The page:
Such increased tolerance to high CO2 levels will be found as in the fish of Jo’s headline post and no doubt in many other and various life forms today if such tolerances to CO2 were actually researched.
    ————-
    Also and highly relevant to ourselves and virtually ALL of sentient life on the planet today;

    Great Oxidation Event: More oxygen through multicellularity

    101

    • #
      theRealUniverse

      Possible that as the inner planets minus Earth (with an atmosphere) have 98% CO2, Mars lost 90% of it due to solar wind stripping, was Earths also CO2 + N2 and the O2 was produced from life, which was early plants consuming the CO2.

      20

  • #
    Ruairi

    With CO2, 400 is max,
    In p.p.m. for most climate quacks,
    But, when fish stay alive,
    At 8,000 and thrive,
    Then, what warmists hold true aren’t facts.

    280

  • #
    Oliver K. Manuel

    CO2 is
    A waste product (exhaust gas) of animal life
    A gaseous food (necessary intake) of plant life
    A great propaganda tool for globalists to transfer wealth to China

    210

  • #
    Scientist

    Climate change denial is bollocks to protect fossil fuel industries. Always was, always will be.

    The word deniers are most scared of, because they cannot produce it and it undermines all they say:

    corroboration
    kəˌrɒbəˈreɪʃ(ə)n/Submit
    noun
    evidence which confirms or supports a statement, theory, or finding; confirmation.
    “there is no independent corroboration for this”
    synonyms: confirmation, verification, attestation, affirmation, ratification, endorsement, accreditation, authentication, validation, certification, documentation, evidence, proof, substantiation; More

    239

    • #

      You mean like the way 28 million weather balloons corroborates the satellites in showing that not only do models fail dismally, but that they fail in a coherent pattern? The same models-that overestimated the warming also overestimated water vapor feedback and predicted a hot spot that wasn’t there. And the 120 proxies and 6000 boreholes both corroborate the historical records that show the Medieval warm period was warmer than the Little ice age, and that none of the current models can hindcast that. Or the Beryllium records and C14 that both corroborate that the solar cycles correlate better over the long run with global temperature than CO2 does.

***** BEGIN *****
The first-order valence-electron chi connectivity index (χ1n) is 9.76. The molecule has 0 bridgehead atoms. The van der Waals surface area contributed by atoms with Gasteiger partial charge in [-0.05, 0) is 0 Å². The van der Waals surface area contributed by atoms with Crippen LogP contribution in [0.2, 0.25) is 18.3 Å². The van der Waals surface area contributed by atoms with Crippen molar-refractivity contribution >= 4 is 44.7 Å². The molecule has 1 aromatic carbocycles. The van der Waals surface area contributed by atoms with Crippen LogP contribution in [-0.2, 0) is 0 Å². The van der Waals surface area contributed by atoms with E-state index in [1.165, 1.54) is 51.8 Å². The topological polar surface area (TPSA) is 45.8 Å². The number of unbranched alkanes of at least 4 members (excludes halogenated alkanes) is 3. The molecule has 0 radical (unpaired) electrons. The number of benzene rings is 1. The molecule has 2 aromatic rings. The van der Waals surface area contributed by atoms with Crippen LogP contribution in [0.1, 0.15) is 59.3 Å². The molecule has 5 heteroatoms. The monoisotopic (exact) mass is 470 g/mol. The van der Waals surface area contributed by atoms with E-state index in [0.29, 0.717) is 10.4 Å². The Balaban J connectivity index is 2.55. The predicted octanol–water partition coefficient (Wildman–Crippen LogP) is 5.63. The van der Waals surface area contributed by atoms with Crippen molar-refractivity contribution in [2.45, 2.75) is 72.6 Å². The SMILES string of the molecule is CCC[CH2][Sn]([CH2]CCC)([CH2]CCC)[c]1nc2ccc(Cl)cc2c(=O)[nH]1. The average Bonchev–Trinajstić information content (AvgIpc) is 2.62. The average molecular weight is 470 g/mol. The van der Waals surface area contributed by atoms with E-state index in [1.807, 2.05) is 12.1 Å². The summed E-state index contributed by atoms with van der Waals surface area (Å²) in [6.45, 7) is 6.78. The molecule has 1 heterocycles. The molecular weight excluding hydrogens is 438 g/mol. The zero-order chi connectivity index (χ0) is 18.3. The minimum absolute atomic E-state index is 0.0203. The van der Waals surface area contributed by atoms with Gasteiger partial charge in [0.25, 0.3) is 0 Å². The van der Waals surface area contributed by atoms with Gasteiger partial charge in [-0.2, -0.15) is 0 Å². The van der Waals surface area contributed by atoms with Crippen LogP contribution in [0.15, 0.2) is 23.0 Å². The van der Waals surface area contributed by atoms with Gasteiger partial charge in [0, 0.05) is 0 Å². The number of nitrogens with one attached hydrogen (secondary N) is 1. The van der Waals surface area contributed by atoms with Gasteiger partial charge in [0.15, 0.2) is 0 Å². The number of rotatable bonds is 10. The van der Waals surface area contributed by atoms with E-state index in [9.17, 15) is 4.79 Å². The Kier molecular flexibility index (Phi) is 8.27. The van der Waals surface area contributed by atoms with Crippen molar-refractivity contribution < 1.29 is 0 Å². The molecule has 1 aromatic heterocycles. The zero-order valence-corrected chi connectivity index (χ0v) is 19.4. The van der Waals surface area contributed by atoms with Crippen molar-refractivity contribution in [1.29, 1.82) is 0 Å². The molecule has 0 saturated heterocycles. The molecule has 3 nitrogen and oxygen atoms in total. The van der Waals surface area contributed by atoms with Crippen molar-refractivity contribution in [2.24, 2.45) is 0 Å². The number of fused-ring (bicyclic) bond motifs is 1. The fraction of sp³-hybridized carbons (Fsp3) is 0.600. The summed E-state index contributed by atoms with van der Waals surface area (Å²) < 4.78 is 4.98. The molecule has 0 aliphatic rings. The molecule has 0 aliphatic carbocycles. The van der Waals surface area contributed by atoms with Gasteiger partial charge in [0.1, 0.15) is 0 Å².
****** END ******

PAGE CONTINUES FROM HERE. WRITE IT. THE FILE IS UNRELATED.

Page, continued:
See The Evidence — where almost every observation corroborates the skeptics and requires adjustments to be “corrected” to fit the models.

      What bad luck eh? All modern equipment is cool biased, and old equipment is warm biased. The ARGO buoys needed to have cool biases removed, the weather balloons did too, the satellites showed hardly any sea level rise but needed to be adjusted up.

      In contrast, most historic thermometers need to be adjusted down… the MWP boreholes got adjusted down… the holocene optimum got adjusted down… the warm 1940s peak got adjusted down…

      491

    • #

      Scientist! Thank you for cutting and pasting from some dictionary or thesaurus. I’m sure I could never have worked out what corroboration means without your help. Does your source also do definitions and synonyms for “unicorn” and “jellybean”. It does? Extraordinary!

      It also seems you know people who deny that climate changes? What? These wallies missed the entire Holocene? Missed the Storegga Slides, the isolation of Britain and flooding of Bass Strait within the period of human settlement building, the Optimum, the Minoan, Roman and Medieval Warmings, the cold+drought disaster around 2200BC, the cooling Bond Events, the LIA? They believe in a static climate? And you have tracked these scallywags down and discovered that they are in some sort of conspiracy to protect fossil fuel industries?

      You are some scientist. Never stop patronizing! (I know I don’t need to cut and paste definitions and synonyms of “patronizing” for you. You’re way ahead of that game.)

      321

      • #
        jorgekafkazar

        Does your source also do definitions and synonyms for “unicorn” and “jellybean”.

        Wot I wants ter know is, does it have deffernitions fer batty, barmy, and bonkers?

        251

        • #
          Rereke Whakaaro

          I think that alliteration is part of the advanced course, when it comes to climate scientists.

          They are still following the Humpty Dumpty model: “When I use a word, it means precisely what I want it to mean, nothing more, and nothing less”

          181

    • #
      Manfred

      You omitted the inverted commas from your nom de plume. It’s a distinguishing honorific often used here.

      201

    • #
      tom0mason

      Explain that to the snow bound Saudis, Lebanese, Moroccans.

      Its been snowing in all these countries in the last 3 weeks,
      I know it’s only weather but they think its climate. That will defeat the likes of you advocates of this daft theory of AGW.